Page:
College education is an asset to the job, but is not mandatory. Knowing a second language is desirable if the herdsman works with others from foreign countries.
A herdsman must be responsible, detail-oriented and flexible, and must be on hand for the birth of calves, says the Careers with Animals site. Most employers require that a herdsman have five or more years experience in the cattle industry, including experience in animal health, and at least five years experience as a supervisor. He must be confident in making decisions and know how to keep the herd healthy, administer drugs and fill milk quotas. He must be a skilled oral and written communicator and possess a genuine desire to grow his employer's cattle business, according to Hansen AGRI-Placement on the AG Careers website.
Responsibilities include milking, feeding and watering the cattle twice a day; daily upkeep of any automated machinery involved in their care; breeding cattle; administering shots; handling routine maintenance around the work area (though his employer may appoint others for this task so the herdsman can concentrate on the herd); and supervising others, not only on his staff, but also other farm workers as needed. He also assists veterinarians when they examine the herd, knows how to treat sick cows and desires to reduce the cattle's mortality rate, according to Hansen AGRI-Placement.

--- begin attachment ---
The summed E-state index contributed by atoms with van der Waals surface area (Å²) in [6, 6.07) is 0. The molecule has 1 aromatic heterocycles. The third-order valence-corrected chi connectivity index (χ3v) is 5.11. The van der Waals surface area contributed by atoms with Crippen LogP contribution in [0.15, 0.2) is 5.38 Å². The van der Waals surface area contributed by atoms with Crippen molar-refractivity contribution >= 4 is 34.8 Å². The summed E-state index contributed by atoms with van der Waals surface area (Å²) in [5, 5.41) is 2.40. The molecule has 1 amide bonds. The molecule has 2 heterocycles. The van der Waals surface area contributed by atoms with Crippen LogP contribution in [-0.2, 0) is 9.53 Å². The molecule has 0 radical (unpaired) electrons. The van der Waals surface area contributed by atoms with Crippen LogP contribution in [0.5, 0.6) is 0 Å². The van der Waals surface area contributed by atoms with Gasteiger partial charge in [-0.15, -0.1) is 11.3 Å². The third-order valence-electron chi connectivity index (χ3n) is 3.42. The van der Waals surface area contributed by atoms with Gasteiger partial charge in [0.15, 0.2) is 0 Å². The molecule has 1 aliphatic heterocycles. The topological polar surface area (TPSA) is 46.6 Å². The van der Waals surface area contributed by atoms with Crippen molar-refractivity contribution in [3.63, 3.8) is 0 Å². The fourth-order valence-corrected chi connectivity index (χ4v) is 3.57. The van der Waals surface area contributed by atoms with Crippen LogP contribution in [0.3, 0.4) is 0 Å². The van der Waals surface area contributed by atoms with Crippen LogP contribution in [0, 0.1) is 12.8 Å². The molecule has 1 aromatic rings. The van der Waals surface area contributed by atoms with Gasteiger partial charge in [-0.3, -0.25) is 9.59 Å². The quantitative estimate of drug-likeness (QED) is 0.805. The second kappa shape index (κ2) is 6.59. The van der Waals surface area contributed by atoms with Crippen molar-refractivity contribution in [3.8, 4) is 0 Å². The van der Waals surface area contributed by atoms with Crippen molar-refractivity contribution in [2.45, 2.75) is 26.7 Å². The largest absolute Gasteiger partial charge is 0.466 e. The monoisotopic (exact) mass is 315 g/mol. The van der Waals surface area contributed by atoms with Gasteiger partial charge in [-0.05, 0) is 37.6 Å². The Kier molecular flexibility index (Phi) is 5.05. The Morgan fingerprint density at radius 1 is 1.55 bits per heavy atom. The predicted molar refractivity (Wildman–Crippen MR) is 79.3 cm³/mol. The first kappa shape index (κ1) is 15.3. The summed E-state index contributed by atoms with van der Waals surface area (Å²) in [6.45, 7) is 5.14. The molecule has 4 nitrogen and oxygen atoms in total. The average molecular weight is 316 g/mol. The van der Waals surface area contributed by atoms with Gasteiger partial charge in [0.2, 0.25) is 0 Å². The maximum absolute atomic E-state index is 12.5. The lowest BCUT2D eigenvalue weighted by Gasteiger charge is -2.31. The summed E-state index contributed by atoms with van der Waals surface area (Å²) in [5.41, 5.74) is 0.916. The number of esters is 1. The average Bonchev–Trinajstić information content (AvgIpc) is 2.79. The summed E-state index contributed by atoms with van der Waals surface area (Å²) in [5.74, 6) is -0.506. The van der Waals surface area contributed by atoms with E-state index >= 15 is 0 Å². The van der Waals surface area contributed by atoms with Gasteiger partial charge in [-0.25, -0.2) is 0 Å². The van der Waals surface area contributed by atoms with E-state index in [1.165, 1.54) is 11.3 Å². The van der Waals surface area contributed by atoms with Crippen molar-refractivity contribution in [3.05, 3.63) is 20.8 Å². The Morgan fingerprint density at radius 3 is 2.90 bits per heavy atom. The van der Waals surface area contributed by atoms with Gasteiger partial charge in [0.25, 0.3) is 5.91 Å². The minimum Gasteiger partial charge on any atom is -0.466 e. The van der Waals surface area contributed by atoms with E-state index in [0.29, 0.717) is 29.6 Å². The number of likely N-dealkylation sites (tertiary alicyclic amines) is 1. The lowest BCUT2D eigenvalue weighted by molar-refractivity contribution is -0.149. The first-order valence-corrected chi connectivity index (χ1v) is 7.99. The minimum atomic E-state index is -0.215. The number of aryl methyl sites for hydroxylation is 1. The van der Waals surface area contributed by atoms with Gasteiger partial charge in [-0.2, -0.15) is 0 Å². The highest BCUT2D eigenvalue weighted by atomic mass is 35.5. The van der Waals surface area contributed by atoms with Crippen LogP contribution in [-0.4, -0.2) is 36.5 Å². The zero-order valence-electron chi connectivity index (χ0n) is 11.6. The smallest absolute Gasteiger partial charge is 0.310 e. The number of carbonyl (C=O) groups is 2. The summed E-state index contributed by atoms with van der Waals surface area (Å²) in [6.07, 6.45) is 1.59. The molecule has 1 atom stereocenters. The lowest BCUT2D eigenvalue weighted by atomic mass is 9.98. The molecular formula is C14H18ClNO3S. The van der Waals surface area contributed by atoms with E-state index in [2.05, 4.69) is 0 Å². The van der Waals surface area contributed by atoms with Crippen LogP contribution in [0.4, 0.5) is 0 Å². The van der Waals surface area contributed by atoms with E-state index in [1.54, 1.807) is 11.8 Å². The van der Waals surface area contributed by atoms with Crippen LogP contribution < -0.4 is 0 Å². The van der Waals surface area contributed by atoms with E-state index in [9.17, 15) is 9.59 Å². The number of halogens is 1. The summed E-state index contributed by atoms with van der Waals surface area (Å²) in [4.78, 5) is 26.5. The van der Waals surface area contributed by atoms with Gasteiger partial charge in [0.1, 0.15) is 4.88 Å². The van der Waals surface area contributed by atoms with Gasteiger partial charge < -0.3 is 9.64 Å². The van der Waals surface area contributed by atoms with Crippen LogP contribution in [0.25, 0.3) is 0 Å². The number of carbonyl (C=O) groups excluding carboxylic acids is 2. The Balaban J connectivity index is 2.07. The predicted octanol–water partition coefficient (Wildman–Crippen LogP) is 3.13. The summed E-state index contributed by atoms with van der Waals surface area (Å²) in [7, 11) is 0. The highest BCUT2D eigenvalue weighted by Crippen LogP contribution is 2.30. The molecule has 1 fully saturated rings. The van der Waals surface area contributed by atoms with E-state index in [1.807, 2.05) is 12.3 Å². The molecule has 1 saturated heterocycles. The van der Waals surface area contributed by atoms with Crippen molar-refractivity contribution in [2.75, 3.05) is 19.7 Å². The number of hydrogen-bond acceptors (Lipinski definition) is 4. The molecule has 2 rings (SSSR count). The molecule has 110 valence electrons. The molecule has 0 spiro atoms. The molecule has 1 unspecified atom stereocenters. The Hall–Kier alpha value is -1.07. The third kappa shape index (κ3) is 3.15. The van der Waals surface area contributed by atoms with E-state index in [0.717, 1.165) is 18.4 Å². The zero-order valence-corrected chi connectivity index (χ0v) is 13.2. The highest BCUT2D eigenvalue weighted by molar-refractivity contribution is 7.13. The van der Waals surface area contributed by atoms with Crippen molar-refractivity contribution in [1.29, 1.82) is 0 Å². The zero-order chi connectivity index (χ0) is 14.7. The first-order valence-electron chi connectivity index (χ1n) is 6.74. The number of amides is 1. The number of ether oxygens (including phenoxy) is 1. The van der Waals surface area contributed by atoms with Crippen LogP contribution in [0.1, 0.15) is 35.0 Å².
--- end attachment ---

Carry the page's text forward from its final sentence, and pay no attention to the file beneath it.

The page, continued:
Farm clothing is the attire of a herdsman. Because of the long hours (usually weekends in addition to weekdays), his employer often provides rent-free on-site housing, according to the Care with Animals site. Benefits can include health and dental insurance, 401(K), paid vacations and bonuses, depending on the employer.
A herdsman's salary can vary greatly, and often is tied to the results of the herd. However, as of spring 2010, salaries start at about $25,000 and can exceed $35,000 per year, depending on experience, responsibilities and number of cattle.